RJIT: A Pure-Ruby JIT for Ruby

2 min readMar 9


I’m Takashi Kokubun (@k0kubun), a Staff Developer at Shopify who works on optimizing YJIT full-time, which is Ruby’s production-grade JIT compiler written in Rust. While I work solely on YJIT during my work hours, I’ve also maintained another JIT in Ruby, MJIT, in my spare time.

This year, I proposed to change the MJIT’s design to simplify the Ruby VM, which will ultimately make the YJIT development easier. Since the new version is no longer a “M”ethod “JIT”, which MJIT was named after, I changed the project name to RJIT. RJIT is a pure-Ruby JIT compiler, so it’s called “R”uby “JIT”.

Why does Ruby have two JITs?

It’s not rare that a language supports multiple JITs. For example, the Java HotSpot VM has the JVM Compiler Interface (JVMCI) that allows you to integrate a JIT like the Graal Compiler.

In the case of Ruby, the reference implementation CRuby doesn’t have public interface to integrate a third-party JIT. However, while CRuby already has YJIT that optimizes production pretty well, people have still developed other CRuby JITs, such as vnmakarov/ruby (sir-mirjit), tenderlove/tenderjit, and jhawthorn/hawthjit.

Since Ruby 3.2 MJIT was partly rewritten in Ruby, it became possible to integrate a third-party JIT like those by monkey-patching it. It’s always fun to write your own compiler. If you just remove MJIT, you won’t be able to enjoy that anymore. It’s also a great place to experiment with ideas for JIT optimization that can later be applied to YJIT. So I decided to keep this project while my primary interest remains to be making YJIT the best JIT for Ruby.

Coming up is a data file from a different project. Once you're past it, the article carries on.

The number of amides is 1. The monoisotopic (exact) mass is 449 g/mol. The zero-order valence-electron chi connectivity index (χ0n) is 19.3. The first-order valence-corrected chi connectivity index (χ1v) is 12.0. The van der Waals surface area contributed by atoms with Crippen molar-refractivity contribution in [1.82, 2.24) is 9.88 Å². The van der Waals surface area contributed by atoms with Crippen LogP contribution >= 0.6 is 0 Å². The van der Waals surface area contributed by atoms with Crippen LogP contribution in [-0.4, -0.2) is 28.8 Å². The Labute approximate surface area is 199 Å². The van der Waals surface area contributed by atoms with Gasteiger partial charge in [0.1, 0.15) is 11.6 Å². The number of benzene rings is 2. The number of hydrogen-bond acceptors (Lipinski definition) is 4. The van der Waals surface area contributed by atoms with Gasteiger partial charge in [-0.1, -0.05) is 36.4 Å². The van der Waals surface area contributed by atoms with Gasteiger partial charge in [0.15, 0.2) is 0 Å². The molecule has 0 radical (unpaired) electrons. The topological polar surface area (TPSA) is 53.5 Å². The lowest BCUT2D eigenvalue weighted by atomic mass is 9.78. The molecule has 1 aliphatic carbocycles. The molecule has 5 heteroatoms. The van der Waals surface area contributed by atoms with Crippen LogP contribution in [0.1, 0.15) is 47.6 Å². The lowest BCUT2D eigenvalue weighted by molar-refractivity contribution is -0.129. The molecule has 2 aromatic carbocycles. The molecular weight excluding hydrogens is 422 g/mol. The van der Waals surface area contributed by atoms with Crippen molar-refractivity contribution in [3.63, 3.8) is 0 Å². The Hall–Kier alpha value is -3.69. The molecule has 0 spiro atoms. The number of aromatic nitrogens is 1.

Which JIT should I use in production?

YJIT. Period.

YJIT is written in Rust while RJIT is in Ruby. While its peak performance could be as fast as YJIT if RJIT generates the same code as YJIT, there will always be a drawback in the warmup speed and memory footprint. I don’t think RJIT will ever beat this trade-off. Fast warmup and low memory footprint is crucial for companies like Shopify where developers deploy Ruby applications quite often to massive-scale clusters.

Furthermore, Shopify use YJIT in their tier-1 applications. They are business-critical, so if a problem is found in YJIT, the YJIT team fixes it very quickly. You can’t expect the same thing from a hobby project maintained in a single person’s spare time, RJIT. The YJIT team is a team full of kind and talented engineers. I’d like to once again thank the team and Shopify for having me as a teammate.


RJIT is there for your fun. Enjoy your JIT development in Ruby. If you’re interested, my RubyKaigi 2023 talk will cover how to develop and/or contribute to a Ruby JIT. See you in Matsumoto!